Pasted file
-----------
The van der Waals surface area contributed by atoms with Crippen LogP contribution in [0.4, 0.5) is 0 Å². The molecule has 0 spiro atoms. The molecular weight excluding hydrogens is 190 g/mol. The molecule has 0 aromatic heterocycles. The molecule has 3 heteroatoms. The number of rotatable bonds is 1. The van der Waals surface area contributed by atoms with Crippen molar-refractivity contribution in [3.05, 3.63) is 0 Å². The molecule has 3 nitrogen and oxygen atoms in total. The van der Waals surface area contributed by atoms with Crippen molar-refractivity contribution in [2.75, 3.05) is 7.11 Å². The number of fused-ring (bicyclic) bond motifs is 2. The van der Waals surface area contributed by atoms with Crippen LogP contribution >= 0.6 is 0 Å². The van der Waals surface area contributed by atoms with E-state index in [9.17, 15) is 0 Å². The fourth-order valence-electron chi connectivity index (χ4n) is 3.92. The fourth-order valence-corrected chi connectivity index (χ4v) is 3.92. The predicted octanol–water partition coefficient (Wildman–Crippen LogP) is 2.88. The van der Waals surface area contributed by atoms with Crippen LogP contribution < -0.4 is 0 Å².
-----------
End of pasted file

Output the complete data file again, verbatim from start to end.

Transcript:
The van der Waals surface area contributed by atoms with Crippen LogP contribution in [0.4, 0.5) is 0 Å². The molecule has 0 spiro atoms. The molecular weight excluding hydrogens is 190 g/mol. The molecule has 0 aromatic heterocycles. The molecule has 3 heteroatoms. The number of rotatable bonds is 1. The van der Waals surface area contributed by atoms with Crippen molar-refractivity contribution in [3.05, 3.63) is 0 Å². The molecule has 3 nitrogen and oxygen atoms in total. The van der Waals surface area contributed by atoms with Crippen molar-refractivity contribution in [2.75, 3.05) is 7.11 Å². The number of fused-ring (bicyclic) bond motifs is 2. The van der Waals surface area contributed by atoms with Crippen LogP contribution >= 0.6 is 0 Å². The van der Waals surface area contributed by atoms with E-state index in [9.17, 15) is 0 Å². The fourth-order valence-electron chi connectivity index (χ4n) is 3.92. The fourth-order valence-corrected chi connectivity index (χ4v) is 3.92. The predicted octanol–water partition coefficient (Wildman–Crippen LogP) is 2.88. The van der Waals surface area contributed by atoms with Crippen LogP contribution < -0.4 is 0 Å².